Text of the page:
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Iraq demands sovereignty of land, sky, water

It has a "different vision" from the Americans in talks to keep U.S. forces in the country long term.

BAGHDAD - Iraq's chief spokesman acknowledged differences with the United States over a proposed long-term security agreement and pledged yesterday that the government will protect Iraqi sovereignty in ongoing talks with the Americans.

Chief government spokesman Ali al-Dabbagh said that the Iraqi negotiators have a "vision and a draft that is different" from the Americans' but that the talks, which began in March, were still in an early stage.

"There is great emphasis by the Iraqi government on fully preserving the sovereignty of Iraq in its lands, skies, waters and its internal and external relations," Dabbagh said. "The Iraqi government will not accept any article that infringes on sovereignty and does not guarantee Iraqi interests."

Opposition has been growing in Iraq to the proposed security pact with the United States, which will replace the current U.N. mandate and could provide for a long-term American military role in this country.

Much of the opposition comes from anti-American Shiite cleric Muqtada al-Sadr, but statements critical of the deal have also been issued by mainstream Sunni and Shiite figures who fear it will undermine Iraqi sovereignty.

U.S. officials have refused to comment on the talks until they are complete but have insisted they are not seeking permanent bases. The agreement is to replace a U.N. mandate for U.S.-led forces that expires at the end of the year.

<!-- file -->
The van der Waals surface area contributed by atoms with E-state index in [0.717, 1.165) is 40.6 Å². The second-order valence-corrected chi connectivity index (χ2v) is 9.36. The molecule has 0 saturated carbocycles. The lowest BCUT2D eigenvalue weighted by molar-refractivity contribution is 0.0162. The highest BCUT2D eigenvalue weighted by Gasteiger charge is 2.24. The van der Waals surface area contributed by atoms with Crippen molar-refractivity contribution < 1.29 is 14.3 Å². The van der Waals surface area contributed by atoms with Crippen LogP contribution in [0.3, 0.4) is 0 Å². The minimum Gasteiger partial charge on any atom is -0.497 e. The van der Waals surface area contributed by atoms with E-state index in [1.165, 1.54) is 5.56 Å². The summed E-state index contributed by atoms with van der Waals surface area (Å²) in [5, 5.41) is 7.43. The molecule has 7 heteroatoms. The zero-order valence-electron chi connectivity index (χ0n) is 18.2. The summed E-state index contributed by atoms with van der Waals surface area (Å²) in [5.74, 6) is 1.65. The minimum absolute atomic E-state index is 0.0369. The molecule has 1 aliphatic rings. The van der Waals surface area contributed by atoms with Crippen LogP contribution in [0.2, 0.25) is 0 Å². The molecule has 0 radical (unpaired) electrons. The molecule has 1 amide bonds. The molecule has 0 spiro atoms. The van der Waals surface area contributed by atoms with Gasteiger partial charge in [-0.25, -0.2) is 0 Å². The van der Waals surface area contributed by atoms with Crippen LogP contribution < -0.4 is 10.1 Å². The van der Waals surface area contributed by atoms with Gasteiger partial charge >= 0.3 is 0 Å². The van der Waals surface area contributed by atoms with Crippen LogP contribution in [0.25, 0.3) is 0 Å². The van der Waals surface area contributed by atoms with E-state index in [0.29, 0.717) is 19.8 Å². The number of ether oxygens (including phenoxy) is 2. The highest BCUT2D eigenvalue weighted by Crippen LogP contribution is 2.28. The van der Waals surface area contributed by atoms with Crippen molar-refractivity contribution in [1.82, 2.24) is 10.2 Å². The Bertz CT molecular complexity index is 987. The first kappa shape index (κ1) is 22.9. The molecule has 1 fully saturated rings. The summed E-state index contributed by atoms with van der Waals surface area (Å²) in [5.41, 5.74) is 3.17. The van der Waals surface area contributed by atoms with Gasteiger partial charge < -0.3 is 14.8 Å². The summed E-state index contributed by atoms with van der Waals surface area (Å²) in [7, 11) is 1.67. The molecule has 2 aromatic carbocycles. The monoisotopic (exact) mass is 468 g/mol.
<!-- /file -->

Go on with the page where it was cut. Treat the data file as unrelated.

President Bush and Iraqi Prime Minister Nouri al-Maliki said they were hoping to finish the negotiations by July to allow time for the Iraqi parliament to sign off on the deal.

But Iraqi officials said last month that talks were unlikely to wrap up by July because of wide differences over several issues, including U.S. troops' immunity from prosecution in Iraqi courts and rules governing U.S. military operations.

Yesterday, Australia became the latest member of the U.S.-led coalition to pull combat soldiers from Iraq, fulfilling an election promise that helped sweep Prime Minister Kevin Rudd to power in November.

Australia, one of the first countries to commit troops to the Iraq war five years ago, ended its combat mission here and began sending its 550 combat troops home.

Rudd, the new prime minister, has said the Iraq mission had made Australia more of a target for terrorism and had promised to bring home his country's combat soldiers by the middle of this year.